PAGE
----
In the instant case, the time within which the petition must be filed in the court of appeals is provided by statute, but the statute does not provide that any certain method be used in computing that period. Therefore, I see no good reason why the provisions of Ark. R. Civ. P. 6(d) should not be used in computing the period of time here just as Rule 6(a) was used for that purpose in the Hodge v. Wal-Mart and Transportation Properties v. Central Glass & Mirror cases.
In addition to those cases, in Ashcraft v. Quimby, 2 Ark. App. 174, 617 S.W.2d 390 (1981), in computing whether a notice of appeal in a worker's compensation case had been filed within the thirty days "from the date of the receipt of the order or award of the commission" as provided by what is now Ark. Code Ann. § 11-9-711(b)(1)(A) (1987), the court of appeals held that Ark. R. Civ. P. 6(a) should be used. Although in Sunbelt Couriers v. McCartney, 303 Ark. 522, 798 S.W.2d 92 (1990), our supreme court held that the Arkansas Rules of Appellate Procedure did not govern the time period in which notice of appeals from the Worker's Compensation Commission had to be filed, that case did not involve the question of whether Ark. R. Civ. P. 6 had any application to the method of computing the time period.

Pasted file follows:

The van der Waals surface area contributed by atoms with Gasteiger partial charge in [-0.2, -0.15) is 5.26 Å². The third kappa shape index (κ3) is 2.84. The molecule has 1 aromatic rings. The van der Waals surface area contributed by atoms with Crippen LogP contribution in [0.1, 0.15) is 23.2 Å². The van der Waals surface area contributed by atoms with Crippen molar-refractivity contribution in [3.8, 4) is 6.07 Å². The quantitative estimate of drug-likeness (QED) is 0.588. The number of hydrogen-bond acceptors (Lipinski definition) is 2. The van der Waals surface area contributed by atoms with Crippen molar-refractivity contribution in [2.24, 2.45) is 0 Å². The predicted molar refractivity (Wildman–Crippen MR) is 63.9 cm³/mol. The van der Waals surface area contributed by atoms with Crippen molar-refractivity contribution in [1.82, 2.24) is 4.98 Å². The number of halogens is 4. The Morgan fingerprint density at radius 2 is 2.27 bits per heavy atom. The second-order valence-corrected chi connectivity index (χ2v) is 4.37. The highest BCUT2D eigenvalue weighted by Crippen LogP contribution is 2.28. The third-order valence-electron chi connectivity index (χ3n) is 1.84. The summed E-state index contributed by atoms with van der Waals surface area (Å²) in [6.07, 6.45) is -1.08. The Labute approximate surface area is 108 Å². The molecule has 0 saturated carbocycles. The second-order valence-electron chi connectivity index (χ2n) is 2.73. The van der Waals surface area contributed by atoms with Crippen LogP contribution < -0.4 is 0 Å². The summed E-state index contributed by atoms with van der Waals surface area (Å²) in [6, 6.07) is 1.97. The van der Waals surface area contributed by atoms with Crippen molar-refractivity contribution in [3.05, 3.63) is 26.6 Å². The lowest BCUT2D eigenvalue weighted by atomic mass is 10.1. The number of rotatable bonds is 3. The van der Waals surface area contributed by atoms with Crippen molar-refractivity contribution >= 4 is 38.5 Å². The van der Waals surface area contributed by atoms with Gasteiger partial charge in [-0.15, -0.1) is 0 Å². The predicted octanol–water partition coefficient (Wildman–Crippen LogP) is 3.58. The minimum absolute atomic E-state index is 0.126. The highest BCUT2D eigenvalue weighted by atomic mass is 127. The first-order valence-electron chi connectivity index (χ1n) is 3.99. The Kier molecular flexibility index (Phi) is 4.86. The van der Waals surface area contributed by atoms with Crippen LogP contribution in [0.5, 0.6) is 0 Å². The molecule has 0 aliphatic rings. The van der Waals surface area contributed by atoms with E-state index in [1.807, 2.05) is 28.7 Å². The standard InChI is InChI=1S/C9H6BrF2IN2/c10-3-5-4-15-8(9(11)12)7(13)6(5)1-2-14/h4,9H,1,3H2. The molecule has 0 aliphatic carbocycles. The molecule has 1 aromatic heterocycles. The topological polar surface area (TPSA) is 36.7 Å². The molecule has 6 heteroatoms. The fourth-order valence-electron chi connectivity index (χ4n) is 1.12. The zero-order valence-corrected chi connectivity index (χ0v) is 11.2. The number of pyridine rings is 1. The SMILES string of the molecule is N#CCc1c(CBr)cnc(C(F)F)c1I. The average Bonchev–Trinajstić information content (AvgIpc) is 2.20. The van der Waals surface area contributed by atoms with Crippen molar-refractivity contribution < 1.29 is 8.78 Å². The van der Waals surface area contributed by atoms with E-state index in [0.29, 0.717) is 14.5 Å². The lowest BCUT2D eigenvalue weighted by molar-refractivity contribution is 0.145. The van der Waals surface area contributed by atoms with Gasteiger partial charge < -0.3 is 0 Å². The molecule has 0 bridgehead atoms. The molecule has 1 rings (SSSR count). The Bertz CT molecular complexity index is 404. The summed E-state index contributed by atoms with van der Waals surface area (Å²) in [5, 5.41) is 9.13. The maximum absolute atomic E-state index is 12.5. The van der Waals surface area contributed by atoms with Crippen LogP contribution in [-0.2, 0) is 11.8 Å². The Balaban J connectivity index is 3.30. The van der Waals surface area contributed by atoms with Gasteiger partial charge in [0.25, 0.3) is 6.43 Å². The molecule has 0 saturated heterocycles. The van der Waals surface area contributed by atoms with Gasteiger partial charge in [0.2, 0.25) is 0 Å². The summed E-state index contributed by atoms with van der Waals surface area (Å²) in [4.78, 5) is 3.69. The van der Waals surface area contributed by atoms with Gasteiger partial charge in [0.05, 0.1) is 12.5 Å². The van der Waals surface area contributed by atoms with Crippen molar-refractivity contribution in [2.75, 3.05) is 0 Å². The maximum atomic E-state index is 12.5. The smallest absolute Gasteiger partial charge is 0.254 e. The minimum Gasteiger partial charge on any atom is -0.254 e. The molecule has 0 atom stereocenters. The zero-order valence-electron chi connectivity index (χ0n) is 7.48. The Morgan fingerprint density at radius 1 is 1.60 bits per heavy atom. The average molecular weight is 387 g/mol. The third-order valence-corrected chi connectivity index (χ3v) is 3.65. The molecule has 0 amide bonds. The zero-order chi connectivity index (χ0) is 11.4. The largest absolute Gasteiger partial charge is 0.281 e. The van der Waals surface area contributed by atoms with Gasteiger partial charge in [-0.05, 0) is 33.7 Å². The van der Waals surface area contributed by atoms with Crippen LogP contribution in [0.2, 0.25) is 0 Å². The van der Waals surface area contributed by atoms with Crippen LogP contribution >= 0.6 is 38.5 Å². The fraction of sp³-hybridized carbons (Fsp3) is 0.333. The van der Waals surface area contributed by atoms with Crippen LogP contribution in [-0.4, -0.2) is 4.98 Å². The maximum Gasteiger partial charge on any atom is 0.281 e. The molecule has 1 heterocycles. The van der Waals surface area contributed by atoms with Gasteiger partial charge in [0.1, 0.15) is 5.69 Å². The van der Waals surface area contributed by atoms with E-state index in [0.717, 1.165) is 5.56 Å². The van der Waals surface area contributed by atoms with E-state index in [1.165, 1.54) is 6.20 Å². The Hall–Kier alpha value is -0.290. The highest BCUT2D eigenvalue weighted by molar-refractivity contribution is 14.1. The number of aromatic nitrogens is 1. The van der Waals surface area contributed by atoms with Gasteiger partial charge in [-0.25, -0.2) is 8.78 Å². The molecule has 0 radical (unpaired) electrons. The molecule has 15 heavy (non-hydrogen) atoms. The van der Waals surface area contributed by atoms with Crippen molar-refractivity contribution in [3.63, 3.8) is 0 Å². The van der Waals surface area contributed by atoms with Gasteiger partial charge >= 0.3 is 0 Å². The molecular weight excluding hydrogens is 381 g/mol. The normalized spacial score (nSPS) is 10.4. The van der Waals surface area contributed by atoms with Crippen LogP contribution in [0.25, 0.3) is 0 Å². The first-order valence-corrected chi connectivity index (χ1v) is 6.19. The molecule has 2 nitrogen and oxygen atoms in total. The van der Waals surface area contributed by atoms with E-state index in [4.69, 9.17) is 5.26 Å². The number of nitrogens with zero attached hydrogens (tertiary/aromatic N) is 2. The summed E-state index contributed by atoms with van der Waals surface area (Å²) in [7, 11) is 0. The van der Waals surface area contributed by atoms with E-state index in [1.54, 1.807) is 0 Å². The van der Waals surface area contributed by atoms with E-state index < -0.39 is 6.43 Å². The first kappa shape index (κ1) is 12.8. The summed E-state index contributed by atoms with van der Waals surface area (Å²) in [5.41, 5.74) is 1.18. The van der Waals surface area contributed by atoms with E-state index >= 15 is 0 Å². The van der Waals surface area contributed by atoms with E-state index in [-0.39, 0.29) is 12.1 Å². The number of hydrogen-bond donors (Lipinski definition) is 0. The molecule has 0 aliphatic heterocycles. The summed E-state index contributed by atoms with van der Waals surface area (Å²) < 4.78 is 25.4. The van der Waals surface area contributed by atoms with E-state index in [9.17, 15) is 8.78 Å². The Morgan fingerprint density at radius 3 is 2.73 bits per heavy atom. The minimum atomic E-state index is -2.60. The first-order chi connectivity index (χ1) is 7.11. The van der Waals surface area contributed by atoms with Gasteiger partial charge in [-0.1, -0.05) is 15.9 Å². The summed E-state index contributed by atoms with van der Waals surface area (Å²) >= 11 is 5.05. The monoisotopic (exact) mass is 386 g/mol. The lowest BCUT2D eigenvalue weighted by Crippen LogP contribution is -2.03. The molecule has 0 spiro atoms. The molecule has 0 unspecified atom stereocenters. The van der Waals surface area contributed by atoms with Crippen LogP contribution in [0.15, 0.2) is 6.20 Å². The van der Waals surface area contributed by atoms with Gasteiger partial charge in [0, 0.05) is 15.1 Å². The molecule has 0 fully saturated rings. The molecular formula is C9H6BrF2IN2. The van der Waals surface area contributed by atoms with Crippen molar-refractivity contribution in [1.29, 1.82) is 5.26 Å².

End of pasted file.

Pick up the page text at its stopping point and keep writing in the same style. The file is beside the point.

Also, in Sagely v. State, 285 Ark. 158, 685 S.W.2d 169 (1985), the court held that the time for filing a notice of appeal or the record in an appeal from a circuit court is not extended by Ark. R.Civ. P. 6(d), which allows three extra days for mailing. It is obvious, however, that filing a notice of appeal or the record in an appeal from circuit court is different from filing a notice of appeal or petition for review in a worker's compensation or an unemployment compensation case. I think the other cases discussed in this opinion point toward using Ark. R. Civ. P. 6(d) in computing the application of a time period set by a statutory provision. The Sagely case simply does not involve a statutory time period.